Ever read a book and dream of living the story contained within? Yep, we all have really. For most of us, this is a simple fantasy that takes us out of ourselves for an hour or so, then back to reality we go. However, for some people, real life may be just so bad that they try to find a way to escape and try to emulate their book hero, escaping everything else. This theme is explored in quite shocking detail in Ed Thomas’ play House of America at the Jack Studio Theatre in Brockley
The play starts with a single spotlight highlighting ‘Mam’ (Lowri Lewis) who tells the audience her memories of the day her husband abandoned her, and their three children, to start a new life in America. Her main memory is of Brando, the cat, and the unfortunate event that happened to him the same day.
Next, we are into the family home where Boyo (Robert Durbin) and his sister Gwenny (Evelyn Campbell) are whiling away the time waiting for their brother Sid (Pete Grimwood) to come home. When he does get in, Sid has great news for Boyo. There is a new open-cast mine coming to the hill near their house and there is the possibility of work as labourers for local men. The two boys decide to be up at the mine the next day getting these jobs. This rather sets their Mam off into one of her peculiar rants which have become a part of their lives as the years have rolled on. The nature of this rant is that the open-cast mine is no good for the family and will cause nothing but trouble. Mam knows this as among her other growing eccentricities, she has been having conversations with the mysterious Mr Snow. With nothing much else to do, the boys decide to have a party and celebrate their good luck at securing jobs – which they both believe they will get. Gwenny though is busy reading a book. It is a book that Sid has given her, possibly one of the few he has ever read. It is the story of American author Jack Kerouac and his partner Joyce Johnson. For both Sid and Gwenny, this book becomes an obsession, giving the two siblings the chance to play games where they are the stars of the book. With the money that Sid hopes to make from the job at the open-cast, he plans to go over to the USA, find his dad and tour the country just as Jack did. At this, Mam goes off again, telling her children they must stay together and be there for each other. In this atmosphere, Sid and Gwenny retreat more into the book and the world of Jack and Joyce. After all, who needs reality, and what is it anyway?
In House of America, Ed Thomas has written a very powerful play that covers quite a few themes. The overriding one for me was family loyalty. From the start, with Mam doing everything she can to keep the family together – to the point where she loses her mind – right through to the explosive ending, family is at the heart of this play. The setting is fairly depressing. A run down town and a family where a job as a labourer seems like manna from heaven means that from the start the play has the strong possibility to be very downbeat. However, Ed has put a lot of gentle humour into the writing that stops it becoming too overwhelming. My one issue was the introduction in Act II of David Palmstrom in the role of the Labourer who, to my mind, didn’t really add much to the story itself, and was a rather scary character to say the least. It felt to me that his inclusion was as a bit of a filler and I personally think we could have lost the character and maybe made the play slightly shorter. But, really who am I to judge?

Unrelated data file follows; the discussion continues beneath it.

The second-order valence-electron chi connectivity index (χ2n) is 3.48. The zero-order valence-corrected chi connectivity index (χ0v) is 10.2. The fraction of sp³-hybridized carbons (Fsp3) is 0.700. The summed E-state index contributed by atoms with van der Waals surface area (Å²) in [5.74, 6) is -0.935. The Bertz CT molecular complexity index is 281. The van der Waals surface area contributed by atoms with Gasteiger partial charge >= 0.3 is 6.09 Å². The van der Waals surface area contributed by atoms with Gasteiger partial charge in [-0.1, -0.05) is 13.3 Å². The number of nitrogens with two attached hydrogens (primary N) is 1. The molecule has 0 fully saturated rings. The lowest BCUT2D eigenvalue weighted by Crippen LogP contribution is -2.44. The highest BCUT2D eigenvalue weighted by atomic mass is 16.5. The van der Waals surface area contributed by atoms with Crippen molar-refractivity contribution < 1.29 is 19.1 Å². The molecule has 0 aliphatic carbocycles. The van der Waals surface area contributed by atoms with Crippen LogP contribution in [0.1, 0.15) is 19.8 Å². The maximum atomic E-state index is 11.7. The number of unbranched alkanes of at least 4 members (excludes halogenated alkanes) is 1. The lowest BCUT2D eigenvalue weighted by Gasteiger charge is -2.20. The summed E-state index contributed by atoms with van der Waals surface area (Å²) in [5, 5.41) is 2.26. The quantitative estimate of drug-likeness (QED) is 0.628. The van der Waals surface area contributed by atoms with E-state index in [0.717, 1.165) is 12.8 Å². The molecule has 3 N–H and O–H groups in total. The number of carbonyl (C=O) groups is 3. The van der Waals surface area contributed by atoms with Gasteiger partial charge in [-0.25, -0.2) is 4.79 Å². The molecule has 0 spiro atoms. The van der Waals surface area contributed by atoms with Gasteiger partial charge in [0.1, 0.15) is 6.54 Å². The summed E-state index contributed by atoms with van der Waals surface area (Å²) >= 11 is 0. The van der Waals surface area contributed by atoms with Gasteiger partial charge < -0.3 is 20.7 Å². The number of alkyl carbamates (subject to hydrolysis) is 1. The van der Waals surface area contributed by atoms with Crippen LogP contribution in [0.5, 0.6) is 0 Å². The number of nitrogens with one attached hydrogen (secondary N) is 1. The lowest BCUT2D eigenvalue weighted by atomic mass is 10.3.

The production itself was really good. Have to say, I love the Welsh accent and it was great to hear genuine accents rather than drama school Welsh. Gave a nice touch of authenticity to the entire show.Sorcha Corcoran set gave a nice feeling of a working class home, and I really loved the ‘fire’. The actors were all good and for me, the stand-out performer was Lowri Lewis as ‘Mam’. At the start, she was just a lovely Welsh woman telling a story, the sort you would see on Jackanory at tea-time. But as the play progressed and her mental capacity started to fade in and out Lowri took ‘Mam’ from lucid to raving, from honest to scheming and from tyrant to whispering conspirator beautifully. Using her voice, face and body, Lowri made ‘Mam’ such a real person, it was impossible to not believe in her.
Overall then, House of America is a surprising play in so many ways. A fairly gentle first act was followed by a massively emotional explosive second that took me completely by surprise in its intensity. Not always easy to watch, there was no way I was taking my eyes off the stage until the final switching off of the lights and well-deserved curtain call.
Review by Terry Eastham
This is Wales.
This is the Lewis family.
This is the House of America.
Abandoned by their father for a new life in California, siblings Sid, Gwenny and Boyo are left to care for their mysterious mammy and her growing eccentricities.
With the new mine encroaching in on the family home, their secrets are unearthed and dreams of America soon unravel. As tragedy unfolds, was reality ever what it seemed?
“You think the house is rocking, you haven’t seen nothing yet.”
Explosive and passionate, House of America received international acclaim when first staged in Cardiff in 1988. It later transferred to the Royal Court Theatre in 1989 before being made into a feature film in 1996. Ed Thomas’s other work includes Hinterland / Y Gwyll shot in Welsh and English for S4C and BBC Wales. He is also the founding member and creative director of Cardiff based film and TV production company Fiction Factory.
House of America
by Ed Thomas
produced by Free Fall productions and Ysbryd London
directed by James O’Donnell
Tues 27 June to Sat 15 July 2017 at 7.45pm
(Contains adult themes, suitable for 16+)